Cancer Prevention

On this page you will learn information on how to reduce your risk of cancer. You will also find resources for your use. 

If you wish to order printed resources please visit and choose 'cancer' on the drop down menu. 


The HSE National Cancer Control Programme provide a free e-learning programme on ‘Reducing Cancer Risk’ for health and social care professionals. The programme consists of 11 short course modules on modifiable cancer risk reduction factors. The modules take 10-15mins to complete and cover

  • How the modifiable risk factor affects cancer risk
  • What cancers are related to the risk factor
  • Cancer risk reduction advice
  • Signposts to supports and further trusted sources of information.

Across 2023 modules will be published on, including modules on tobacco, alcohol, skin protection, body weight, eating for health, physical activity, radon, screening, HRT, breastfeeding, vaccines, workplace carcinogens.

Visit and search for ‘Reducing Cancer Risk’ to access the modules.

National Survey on Cancer Awareness and Attitudes

The HSE National Cancer Control Programme published the first National Survey on Cancer Awareness and Attitudes, September 2022. The research survey was conducted amongst a representative sample of 2,874 adults aged 18 and over living in Ireland. Findings report there is strong consensus on the potential for certain risk behaviours to cause cancer, especially those related to tobacco smoking and sun exposure. There are lower levels of recognition of cancer risk associated with alcohol consumption, dietary factors, physical activity, body weight, breast feeding, and factors related to ‘health conditions, medicines and treatment’. The data can  inform development of effective cancer prevention initiatives and monitor the impact of these initiatives. Download the report or watch a presentation on findings by clicking on the links below

Reducing risk of cancer information and resources

Each individual’s risk of getting cancer is influenced by a wide range of factors. Things that we can’t change (like our age and genetics) and things that we can change (like what we eat, whether we drink alcohol, exercise, and protect our skin from the sun). We can all take action to reduce our risk of cancer. Resources for your use can be downloaded from the links below.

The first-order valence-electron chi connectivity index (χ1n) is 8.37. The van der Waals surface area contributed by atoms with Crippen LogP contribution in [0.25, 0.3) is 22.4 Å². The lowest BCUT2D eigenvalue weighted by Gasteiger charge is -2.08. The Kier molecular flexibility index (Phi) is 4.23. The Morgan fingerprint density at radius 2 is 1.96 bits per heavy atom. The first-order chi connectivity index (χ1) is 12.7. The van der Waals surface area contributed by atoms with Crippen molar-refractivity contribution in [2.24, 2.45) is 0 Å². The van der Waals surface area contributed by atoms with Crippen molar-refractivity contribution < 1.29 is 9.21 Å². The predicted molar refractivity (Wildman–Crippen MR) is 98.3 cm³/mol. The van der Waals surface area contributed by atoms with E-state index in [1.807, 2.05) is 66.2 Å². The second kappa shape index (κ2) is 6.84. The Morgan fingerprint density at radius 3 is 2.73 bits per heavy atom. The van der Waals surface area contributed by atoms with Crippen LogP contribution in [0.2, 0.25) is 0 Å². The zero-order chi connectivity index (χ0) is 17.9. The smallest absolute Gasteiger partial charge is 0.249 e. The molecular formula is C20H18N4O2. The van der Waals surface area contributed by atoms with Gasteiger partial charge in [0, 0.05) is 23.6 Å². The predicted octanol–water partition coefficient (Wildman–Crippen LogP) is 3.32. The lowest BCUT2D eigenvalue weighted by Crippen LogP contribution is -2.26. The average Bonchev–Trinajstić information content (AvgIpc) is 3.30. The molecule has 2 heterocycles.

Tobacco contains chemicals that increase the risk of at least 15 types of cancer. Tobacco products include cigarettes, roll your own, chewing tobacco, pipes or cigars.  The best form of defence is not to start smoking. Quitting tobacco products reduces your cancer risk. For help quitting, visit the HSE Stop Smoking service or call 1800 201 203. Second hand tobacco smoke increases cancer risk. Make your home, car and workplace smoke free. Resources for your use can be downloaded from the links below.

Body Weight

Higher body weight can affect your hormone levels and your immune system, increasing risk of cancer. You can reduce risk of cancer by keeping weight within a healthy range.  Eating a healthy balanced diet, being physically active, getting enough sleep and taking care of your mental health can all help to maintain a healthy body weight throughout life.  Support options are available to those living with overweight or
obesity. Ask your GP for information. Resources for your use can be downloaded from the links below. 

Physical Activity 

Physical activity can reduce your risk of cancer by promoting healthy hormone and insulin levels, reducing inflammation and helping maintain a healthy body weight. Any amount of activity is better than none.  Adults should try to aim for at least
– 150 minutes of moderate physical activity across each week(moderate physical activity makes you a little out of breath, but you can talk comfortably)
– 75 minutes of vigorous activity across each week (vigorous activities will raise your heart rate, make you sweat and feel out of breath)
– muscle strengthening activities at moderate or greater intensity that involve all major muscle groups on 2 or more days a week. Resources for your use can be downloaded from the links below. 

Healthy Eating

Eating a healthy balanced diet can help you maintain a healthy body weight and reduce your cancer risk. Your overall diet is more important than focusing on individual foods. Eat foods high in fibre such as fruit, vegetables, wholegrains and pulses. Limit foods high in fat, sugar and salt. Avoid processed meat and limit red meat, as these have been linked to bowel cancer. Resources for your use can be downloaded from the links below.